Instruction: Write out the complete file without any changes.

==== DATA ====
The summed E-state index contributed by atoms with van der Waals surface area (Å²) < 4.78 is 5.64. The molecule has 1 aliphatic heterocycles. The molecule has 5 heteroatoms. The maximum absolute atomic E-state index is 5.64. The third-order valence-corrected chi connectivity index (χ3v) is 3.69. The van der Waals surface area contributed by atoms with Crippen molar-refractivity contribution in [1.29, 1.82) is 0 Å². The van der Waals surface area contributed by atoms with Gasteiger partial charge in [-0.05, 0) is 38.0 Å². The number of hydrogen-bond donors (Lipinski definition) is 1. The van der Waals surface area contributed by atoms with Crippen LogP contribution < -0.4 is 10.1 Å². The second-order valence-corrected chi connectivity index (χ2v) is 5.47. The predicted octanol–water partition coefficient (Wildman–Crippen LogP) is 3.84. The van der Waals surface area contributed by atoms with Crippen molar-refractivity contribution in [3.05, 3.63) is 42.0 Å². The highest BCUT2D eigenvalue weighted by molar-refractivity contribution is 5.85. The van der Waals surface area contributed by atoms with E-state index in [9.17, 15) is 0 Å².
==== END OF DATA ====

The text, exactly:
The summed E-state index contributed by atoms with van der Waals surface area (Å²) < 4.78 is 5.64. The molecule has 1 aliphatic heterocycles. The molecule has 5 heteroatoms. The maximum absolute atomic E-state index is 5.64. The third-order valence-corrected chi connectivity index (χ3v) is 3.69. The van der Waals surface area contributed by atoms with Crippen molar-refractivity contribution in [1.29, 1.82) is 0 Å². The van der Waals surface area contributed by atoms with Gasteiger partial charge in [-0.05, 0) is 38.0 Å². The number of hydrogen-bond donors (Lipinski definition) is 1. The van der Waals surface area contributed by atoms with Crippen LogP contribution < -0.4 is 10.1 Å². The second-order valence-corrected chi connectivity index (χ2v) is 5.47. The predicted octanol–water partition coefficient (Wildman–Crippen LogP) is 3.84. The van der Waals surface area contributed by atoms with Crippen molar-refractivity contribution in [3.05, 3.63) is 42.0 Å². The highest BCUT2D eigenvalue weighted by molar-refractivity contribution is 5.85. The van der Waals surface area contributed by atoms with E-state index in [9.17, 15) is 0 Å².